“Rah-jah-neee” a voice in the darkness hissed, causing the petite blood elf to stop dead in her tracks, a slow tickle of fear tracing up her spine. She whipped around to the direction of the voice, squinting into the blackness, shadows dancing across the stacks of crates and bags.
Ratchet was unusually quiet for the moment and she was alone, dressed more for a bar than a fight. Anjasa cursed at herself inwardly for her carelessness, reaching into a boot for the small, serrated blade she always carried.
She crouched a bit, poised to spring when a loud burst of drunken laughter spewed into the street. She brushed a loose strand of hair behind her ear as she gave one more darting glance to the garbage before darting off towards the gaggle of young drunkards.
“Someone is followin’ me,” she whispered to Jumwa, sitting next to him in a tiny booth. Between them, on the table, was a large pitcher filled with a crimson liquid. He poured some for himself, taking a long, slow sip. Anjasa’s eyes were wide and dark, the usual glint of fun missing. She shivered slightly, though the room was hot with bodies, and her normally pink-hued skin was pale and drab.
The bar around them was large and the Tauren Chieftains played on stage, drowning out any bit of conversation to any a couple of yards away. The bodies of the crowd moved in unison, their glinting forms rubbing together as they jumped and danced.
Jumwa put the heavy mug on the table with a hollow ‘clunk’, pushing it away slightly, looking at her in the face. His eyes were cold and hard, his expression stern. He nodded and turned back to the crowd, laying a heavy, blue arm over her shoulder and pulling her to him roughly.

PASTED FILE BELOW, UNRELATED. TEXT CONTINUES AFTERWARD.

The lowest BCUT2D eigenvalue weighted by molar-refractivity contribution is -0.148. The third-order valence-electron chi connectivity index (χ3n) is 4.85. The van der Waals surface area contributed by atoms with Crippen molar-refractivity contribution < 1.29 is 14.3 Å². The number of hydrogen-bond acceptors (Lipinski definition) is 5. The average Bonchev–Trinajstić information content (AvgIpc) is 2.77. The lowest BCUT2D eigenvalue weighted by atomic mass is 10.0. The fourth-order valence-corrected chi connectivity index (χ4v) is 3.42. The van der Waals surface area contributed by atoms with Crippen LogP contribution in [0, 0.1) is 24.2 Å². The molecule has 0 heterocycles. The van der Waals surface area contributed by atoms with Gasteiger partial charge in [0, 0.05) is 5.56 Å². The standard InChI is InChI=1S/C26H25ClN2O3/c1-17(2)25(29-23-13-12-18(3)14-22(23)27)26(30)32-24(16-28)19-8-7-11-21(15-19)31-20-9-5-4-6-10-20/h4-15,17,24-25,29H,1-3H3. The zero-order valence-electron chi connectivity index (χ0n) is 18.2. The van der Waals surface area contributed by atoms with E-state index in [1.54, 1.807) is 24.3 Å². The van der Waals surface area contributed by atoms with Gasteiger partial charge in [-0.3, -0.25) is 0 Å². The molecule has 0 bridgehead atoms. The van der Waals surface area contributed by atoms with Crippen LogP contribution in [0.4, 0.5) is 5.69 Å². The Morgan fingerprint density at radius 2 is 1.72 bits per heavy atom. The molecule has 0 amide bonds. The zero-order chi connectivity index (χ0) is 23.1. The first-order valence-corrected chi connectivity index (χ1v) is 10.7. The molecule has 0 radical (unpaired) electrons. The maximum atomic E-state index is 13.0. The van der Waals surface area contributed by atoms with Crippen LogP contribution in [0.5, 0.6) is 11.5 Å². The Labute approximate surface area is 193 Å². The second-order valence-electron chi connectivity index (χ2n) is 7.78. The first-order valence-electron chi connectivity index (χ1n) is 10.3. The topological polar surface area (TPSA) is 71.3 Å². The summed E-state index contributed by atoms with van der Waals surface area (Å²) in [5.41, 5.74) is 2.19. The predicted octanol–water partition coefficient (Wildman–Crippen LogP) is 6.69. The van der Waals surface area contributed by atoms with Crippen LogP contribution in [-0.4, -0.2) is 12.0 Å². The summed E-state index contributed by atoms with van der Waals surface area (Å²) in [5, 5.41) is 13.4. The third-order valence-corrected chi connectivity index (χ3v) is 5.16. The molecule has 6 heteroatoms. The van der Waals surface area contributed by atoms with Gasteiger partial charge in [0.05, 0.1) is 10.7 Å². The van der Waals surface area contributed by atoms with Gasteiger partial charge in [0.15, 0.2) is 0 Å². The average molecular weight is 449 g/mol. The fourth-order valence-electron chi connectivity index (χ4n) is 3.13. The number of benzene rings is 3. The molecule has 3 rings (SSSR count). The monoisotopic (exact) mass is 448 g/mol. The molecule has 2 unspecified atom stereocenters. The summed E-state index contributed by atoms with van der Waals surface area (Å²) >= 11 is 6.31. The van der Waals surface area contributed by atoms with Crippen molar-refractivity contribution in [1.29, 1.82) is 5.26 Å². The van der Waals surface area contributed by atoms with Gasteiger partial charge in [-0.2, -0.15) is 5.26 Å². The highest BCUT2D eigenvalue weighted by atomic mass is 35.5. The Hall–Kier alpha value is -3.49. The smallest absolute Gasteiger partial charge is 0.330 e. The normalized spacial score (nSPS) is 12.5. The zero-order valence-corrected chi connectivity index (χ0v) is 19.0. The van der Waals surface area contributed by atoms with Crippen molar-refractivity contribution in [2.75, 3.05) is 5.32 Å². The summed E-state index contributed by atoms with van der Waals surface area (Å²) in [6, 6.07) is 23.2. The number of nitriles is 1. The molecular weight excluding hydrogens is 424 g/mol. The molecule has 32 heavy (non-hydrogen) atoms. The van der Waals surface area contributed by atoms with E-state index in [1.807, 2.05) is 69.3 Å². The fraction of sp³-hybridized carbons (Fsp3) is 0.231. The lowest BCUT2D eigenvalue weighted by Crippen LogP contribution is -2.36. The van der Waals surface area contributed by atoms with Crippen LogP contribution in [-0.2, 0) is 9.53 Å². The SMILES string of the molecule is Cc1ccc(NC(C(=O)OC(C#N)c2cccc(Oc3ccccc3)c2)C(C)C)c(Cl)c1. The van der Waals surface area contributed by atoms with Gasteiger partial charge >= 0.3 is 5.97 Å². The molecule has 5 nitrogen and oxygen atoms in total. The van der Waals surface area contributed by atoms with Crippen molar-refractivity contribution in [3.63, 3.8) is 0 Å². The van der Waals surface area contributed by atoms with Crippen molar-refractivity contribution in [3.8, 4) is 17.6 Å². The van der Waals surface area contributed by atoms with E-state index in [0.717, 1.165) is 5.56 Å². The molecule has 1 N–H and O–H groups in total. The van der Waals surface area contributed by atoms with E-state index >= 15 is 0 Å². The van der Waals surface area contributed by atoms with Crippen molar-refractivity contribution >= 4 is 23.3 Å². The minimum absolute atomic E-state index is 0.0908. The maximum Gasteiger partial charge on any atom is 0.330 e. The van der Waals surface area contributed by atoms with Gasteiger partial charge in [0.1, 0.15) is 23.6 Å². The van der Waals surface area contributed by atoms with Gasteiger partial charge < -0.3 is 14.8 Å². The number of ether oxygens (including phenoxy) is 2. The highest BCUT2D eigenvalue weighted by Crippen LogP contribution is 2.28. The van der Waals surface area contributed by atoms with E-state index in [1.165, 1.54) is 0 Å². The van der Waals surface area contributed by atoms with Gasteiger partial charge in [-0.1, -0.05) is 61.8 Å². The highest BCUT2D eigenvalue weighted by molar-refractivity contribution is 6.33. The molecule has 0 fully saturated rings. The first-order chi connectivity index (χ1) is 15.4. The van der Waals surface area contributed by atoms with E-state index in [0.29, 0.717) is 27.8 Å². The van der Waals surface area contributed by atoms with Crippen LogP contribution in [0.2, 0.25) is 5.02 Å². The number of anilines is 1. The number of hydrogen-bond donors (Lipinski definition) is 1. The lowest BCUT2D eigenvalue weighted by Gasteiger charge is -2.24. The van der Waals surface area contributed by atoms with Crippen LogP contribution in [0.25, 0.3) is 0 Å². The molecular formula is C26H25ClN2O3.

“D’en we find d’em and kill d’em for scaring my Anjasa,” he nodded again, leaning down and kissing the crown of her head. She nodded against his chest, a dull shiver running down her naked arm.
For a few days the shadows stopped chasing her and she concluded she was jumpy over nothing more than a brief spurt of paranoia brought on by her drugs. However, there it was: a solid red envelope waiting for her in the mail, chicken scratched writing on the front in a brilliant gold, addressing it to her. Looking on either side, staring suspiciously at those around her she pocketed the envelope and moved to the nearest inn. Curtly booking a room and throwing down the gold up front, she scurried up the stairs, slamming the door behind her.
She moved to the tiny red table next to the window and tossed the envelope onto it, plopping herself down in the chair, staring. She brought one of her hands to the other, ringing them and pressing at her cuticles. Slowly she reached for it, then retreated, her slender hands shaking violently. She bit at her lower lip, her green eyes scanning the paper for some form of a trap, her mind reeling with possibilities.
She slowly grabbed for the dagger from her boot, slicing the end of the envelope open and letting it flitter to the table. For a quick moment she thought of how harmless it looked, knowing nothing the letter contained could be good news.
I hope you will pardon using the name I am most familiar with as opposed to your newest one. I must say, I much prefer Jenek, as it were. A shame you did not keep it.
Let us not worry about such frivolities, however. I, of course, have contacted you for a purpose. Since you have left Stromguard, it has been through much hardship. Having followed your lengthy career for some time, I have recently discovered that you have acquired quite a bit of wealth. Wealth that could be better used paying back your debts, with interest.
I certainly hope you remember me, Jenek. I may be heartbroken if you do not. Should you choose to comply, I hope you will come meet me outside the gates this evening. If you do not, we may have to pick apart another of your nearest and dearest.